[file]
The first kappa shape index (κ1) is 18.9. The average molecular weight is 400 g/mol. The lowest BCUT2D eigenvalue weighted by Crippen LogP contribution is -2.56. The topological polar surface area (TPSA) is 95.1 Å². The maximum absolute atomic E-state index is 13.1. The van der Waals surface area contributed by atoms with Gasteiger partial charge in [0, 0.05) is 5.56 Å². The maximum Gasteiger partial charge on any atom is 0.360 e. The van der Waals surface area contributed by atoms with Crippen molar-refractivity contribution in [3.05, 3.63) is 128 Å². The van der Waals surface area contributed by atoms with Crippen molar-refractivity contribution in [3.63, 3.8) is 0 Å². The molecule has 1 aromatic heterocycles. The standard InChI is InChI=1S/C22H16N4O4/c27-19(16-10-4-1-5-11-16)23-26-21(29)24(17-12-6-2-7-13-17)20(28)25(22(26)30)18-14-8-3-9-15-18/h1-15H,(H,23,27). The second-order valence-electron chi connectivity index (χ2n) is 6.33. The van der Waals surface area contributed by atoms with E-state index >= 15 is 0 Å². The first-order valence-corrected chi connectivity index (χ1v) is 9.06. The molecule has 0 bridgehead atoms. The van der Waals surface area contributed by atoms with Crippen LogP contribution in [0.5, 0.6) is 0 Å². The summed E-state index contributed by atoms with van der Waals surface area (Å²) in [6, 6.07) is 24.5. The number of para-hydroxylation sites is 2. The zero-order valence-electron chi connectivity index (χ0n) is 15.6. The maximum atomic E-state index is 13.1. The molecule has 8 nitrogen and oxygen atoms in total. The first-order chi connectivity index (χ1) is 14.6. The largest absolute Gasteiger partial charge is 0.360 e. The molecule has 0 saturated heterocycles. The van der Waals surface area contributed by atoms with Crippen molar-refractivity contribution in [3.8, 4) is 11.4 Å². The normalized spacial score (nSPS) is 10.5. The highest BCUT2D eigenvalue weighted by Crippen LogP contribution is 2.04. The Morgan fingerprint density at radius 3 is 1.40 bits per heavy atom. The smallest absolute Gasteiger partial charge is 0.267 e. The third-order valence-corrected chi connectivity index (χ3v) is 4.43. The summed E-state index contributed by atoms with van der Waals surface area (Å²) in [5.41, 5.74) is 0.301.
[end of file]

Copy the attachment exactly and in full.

The first kappa shape index (κ1) is 18.9. The average molecular weight is 400 g/mol. The lowest BCUT2D eigenvalue weighted by Crippen LogP contribution is -2.56. The topological polar surface area (TPSA) is 95.1 Å². The maximum absolute atomic E-state index is 13.1. The van der Waals surface area contributed by atoms with Gasteiger partial charge in [0, 0.05) is 5.56 Å². The maximum Gasteiger partial charge on any atom is 0.360 e. The van der Waals surface area contributed by atoms with Crippen molar-refractivity contribution in [3.05, 3.63) is 128 Å². The van der Waals surface area contributed by atoms with Crippen molar-refractivity contribution in [3.63, 3.8) is 0 Å². The molecule has 1 aromatic heterocycles. The standard InChI is InChI=1S/C22H16N4O4/c27-19(16-10-4-1-5-11-16)23-26-21(29)24(17-12-6-2-7-13-17)20(28)25(22(26)30)18-14-8-3-9-15-18/h1-15H,(H,23,27). The second-order valence-electron chi connectivity index (χ2n) is 6.33. The van der Waals surface area contributed by atoms with E-state index >= 15 is 0 Å². The first-order valence-corrected chi connectivity index (χ1v) is 9.06. The molecule has 0 bridgehead atoms. The van der Waals surface area contributed by atoms with Crippen LogP contribution in [0.5, 0.6) is 0 Å². The summed E-state index contributed by atoms with van der Waals surface area (Å²) in [6, 6.07) is 24.5. The number of para-hydroxylation sites is 2. The zero-order valence-electron chi connectivity index (χ0n) is 15.6. The maximum atomic E-state index is 13.1. The molecule has 8 nitrogen and oxygen atoms in total. The first-order chi connectivity index (χ1) is 14.6. The largest absolute Gasteiger partial charge is 0.360 e. The molecule has 0 saturated heterocycles. The van der Waals surface area contributed by atoms with Crippen molar-refractivity contribution in [3.8, 4) is 11.4 Å². The normalized spacial score (nSPS) is 10.5. The highest BCUT2D eigenvalue weighted by Crippen LogP contribution is 2.04. The Morgan fingerprint density at radius 3 is 1.40 bits per heavy atom. The smallest absolute Gasteiger partial charge is 0.267 e. The third-order valence-corrected chi connectivity index (χ3v) is 4.43. The summed E-state index contributed by atoms with van der Waals surface area (Å²) in [5.41, 5.74) is 0.301.